FAA clears the Boeing 737 Max to resume flying

Boeing 737 Max
(Image credit: David Ryder/Getty Images)

The Federal Aviation Administration has cleared Boeing's 737 Max to fly again.

The FAA on Wednesday cleared the 737 Max to resume flying 20 months after it was grounded in March 2019 following two plane crashes in Indonesia and Ethiopia that killed 346 people, The New York Times reports.

Investigations into the two fatal crashes blamed issues with the plane's MCAS software, which "pushed the nose down repeatedly on both planes that crashed, overcoming the pilots' struggles to regain control," The Associated Press explains. The crashes were ultimately "the horrific culmination of a series of faulty technical assumptions by Boeing's engineers, a lack of transparency on the part of Boeing's management, and grossly insufficient oversight by the FAA," House Transportation Committee investigators concluded earlier this year.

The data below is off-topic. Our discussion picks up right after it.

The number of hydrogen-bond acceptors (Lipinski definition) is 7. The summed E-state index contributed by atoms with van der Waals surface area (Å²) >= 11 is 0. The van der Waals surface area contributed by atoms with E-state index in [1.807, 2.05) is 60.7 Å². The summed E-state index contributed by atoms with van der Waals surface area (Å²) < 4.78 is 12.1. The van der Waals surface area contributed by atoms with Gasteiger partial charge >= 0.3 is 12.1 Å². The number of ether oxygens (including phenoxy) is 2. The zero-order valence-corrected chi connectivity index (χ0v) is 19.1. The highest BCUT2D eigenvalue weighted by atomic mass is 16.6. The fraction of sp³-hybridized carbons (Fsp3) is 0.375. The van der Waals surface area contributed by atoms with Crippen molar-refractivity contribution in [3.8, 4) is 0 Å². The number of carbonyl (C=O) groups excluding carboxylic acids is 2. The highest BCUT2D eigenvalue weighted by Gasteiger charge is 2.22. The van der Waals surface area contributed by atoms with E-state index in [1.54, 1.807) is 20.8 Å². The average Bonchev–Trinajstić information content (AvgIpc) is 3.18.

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The FAA previously determined that proposed changes to the 737 Max "effectively mitigate the airplane-related safety issues that contributed" to the crashes, and Boeing has said that its "updated software makes MCAS less powerful, so a pilot can more easily regain control of the plane," The Washington Post writes. Still, the Times reports that seeing as the FAA "must still approve pilot training procedures for each U.S. airline operating the Max" and "planes need to be updated," the 737 Max may not actually begin flying U.S. passengers again for "months."

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Brendan Morrow

Brendan is a staff writer at The Week. A graduate of Hofstra University with a degree in journalism, he also writes about horror films for Bloody Disgusting and has previously contributed to The Cheat Sheet, Heavy, WhatCulture, and more. He lives in New York City surrounded by Star Wars posters.